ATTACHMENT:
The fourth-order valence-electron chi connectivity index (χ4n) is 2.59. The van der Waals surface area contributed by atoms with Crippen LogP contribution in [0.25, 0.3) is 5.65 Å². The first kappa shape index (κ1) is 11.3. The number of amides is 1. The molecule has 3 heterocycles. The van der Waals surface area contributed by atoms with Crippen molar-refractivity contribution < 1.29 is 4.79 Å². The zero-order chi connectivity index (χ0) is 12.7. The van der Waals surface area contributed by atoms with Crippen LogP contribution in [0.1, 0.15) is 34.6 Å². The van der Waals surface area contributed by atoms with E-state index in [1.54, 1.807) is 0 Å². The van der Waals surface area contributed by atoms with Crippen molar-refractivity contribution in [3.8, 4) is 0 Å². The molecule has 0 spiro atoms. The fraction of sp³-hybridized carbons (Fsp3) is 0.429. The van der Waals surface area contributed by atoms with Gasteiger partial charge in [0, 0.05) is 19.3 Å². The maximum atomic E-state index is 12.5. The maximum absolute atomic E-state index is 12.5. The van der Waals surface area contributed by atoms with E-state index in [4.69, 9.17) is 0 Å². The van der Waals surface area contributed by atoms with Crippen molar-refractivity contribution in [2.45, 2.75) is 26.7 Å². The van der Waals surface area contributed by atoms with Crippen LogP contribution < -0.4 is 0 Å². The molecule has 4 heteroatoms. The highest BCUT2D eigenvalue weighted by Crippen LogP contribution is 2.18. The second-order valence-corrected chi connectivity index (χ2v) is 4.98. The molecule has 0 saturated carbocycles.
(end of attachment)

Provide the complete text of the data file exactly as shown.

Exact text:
The fourth-order valence-electron chi connectivity index (χ4n) is 2.59. The van der Waals surface area contributed by atoms with Crippen LogP contribution in [0.25, 0.3) is 5.65 Å². The first kappa shape index (κ1) is 11.3. The number of amides is 1. The molecule has 3 heterocycles. The van der Waals surface area contributed by atoms with Crippen molar-refractivity contribution < 1.29 is 4.79 Å². The zero-order chi connectivity index (χ0) is 12.7. The van der Waals surface area contributed by atoms with Crippen LogP contribution in [0.1, 0.15) is 34.6 Å². The van der Waals surface area contributed by atoms with E-state index in [1.54, 1.807) is 0 Å². The van der Waals surface area contributed by atoms with Crippen molar-refractivity contribution in [3.8, 4) is 0 Å². The molecule has 0 spiro atoms. The fraction of sp³-hybridized carbons (Fsp3) is 0.429. The van der Waals surface area contributed by atoms with Gasteiger partial charge in [0, 0.05) is 19.3 Å². The maximum atomic E-state index is 12.5. The maximum absolute atomic E-state index is 12.5. The van der Waals surface area contributed by atoms with E-state index in [4.69, 9.17) is 0 Å². The van der Waals surface area contributed by atoms with Crippen molar-refractivity contribution in [2.45, 2.75) is 26.7 Å². The van der Waals surface area contributed by atoms with Crippen LogP contribution < -0.4 is 0 Å². The molecule has 4 heteroatoms. The highest BCUT2D eigenvalue weighted by Crippen LogP contribution is 2.18. The second-order valence-corrected chi connectivity index (χ2v) is 4.98. The molecule has 0 saturated carbocycles.